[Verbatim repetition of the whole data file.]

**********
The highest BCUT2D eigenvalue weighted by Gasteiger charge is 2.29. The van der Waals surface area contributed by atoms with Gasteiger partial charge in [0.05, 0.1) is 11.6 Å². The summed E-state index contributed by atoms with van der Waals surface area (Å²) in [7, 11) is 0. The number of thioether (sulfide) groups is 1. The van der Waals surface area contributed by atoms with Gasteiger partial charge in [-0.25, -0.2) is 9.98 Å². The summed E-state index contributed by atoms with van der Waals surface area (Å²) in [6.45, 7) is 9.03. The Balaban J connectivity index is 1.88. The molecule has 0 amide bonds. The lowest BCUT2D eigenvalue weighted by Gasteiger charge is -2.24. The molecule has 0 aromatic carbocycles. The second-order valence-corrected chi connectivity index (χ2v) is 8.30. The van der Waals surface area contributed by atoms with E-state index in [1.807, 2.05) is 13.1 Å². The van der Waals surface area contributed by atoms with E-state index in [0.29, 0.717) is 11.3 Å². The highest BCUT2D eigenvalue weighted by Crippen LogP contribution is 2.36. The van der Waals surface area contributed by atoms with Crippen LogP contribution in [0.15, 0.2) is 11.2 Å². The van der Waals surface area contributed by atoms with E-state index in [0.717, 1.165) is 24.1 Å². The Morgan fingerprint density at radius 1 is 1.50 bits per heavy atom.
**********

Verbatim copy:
The highest BCUT2D eigenvalue weighted by Gasteiger charge is 2.29. The van der Waals surface area contributed by atoms with Gasteiger partial charge in [0.05, 0.1) is 11.6 Å². The summed E-state index contributed by atoms with van der Waals surface area (Å²) in [7, 11) is 0. The number of thioether (sulfide) groups is 1. The van der Waals surface area contributed by atoms with Gasteiger partial charge in [-0.25, -0.2) is 9.98 Å². The summed E-state index contributed by atoms with van der Waals surface area (Å²) in [6.45, 7) is 9.03. The Balaban J connectivity index is 1.88. The molecule has 0 amide bonds. The lowest BCUT2D eigenvalue weighted by Gasteiger charge is -2.24. The molecule has 0 aromatic carbocycles. The second-order valence-corrected chi connectivity index (χ2v) is 8.30. The van der Waals surface area contributed by atoms with E-state index in [1.807, 2.05) is 13.1 Å². The van der Waals surface area contributed by atoms with E-state index in [0.29, 0.717) is 11.3 Å². The highest BCUT2D eigenvalue weighted by Crippen LogP contribution is 2.36. The van der Waals surface area contributed by atoms with Crippen LogP contribution in [0.15, 0.2) is 11.2 Å². The van der Waals surface area contributed by atoms with E-state index in [0.717, 1.165) is 24.1 Å². The Morgan fingerprint density at radius 1 is 1.50 bits per heavy atom.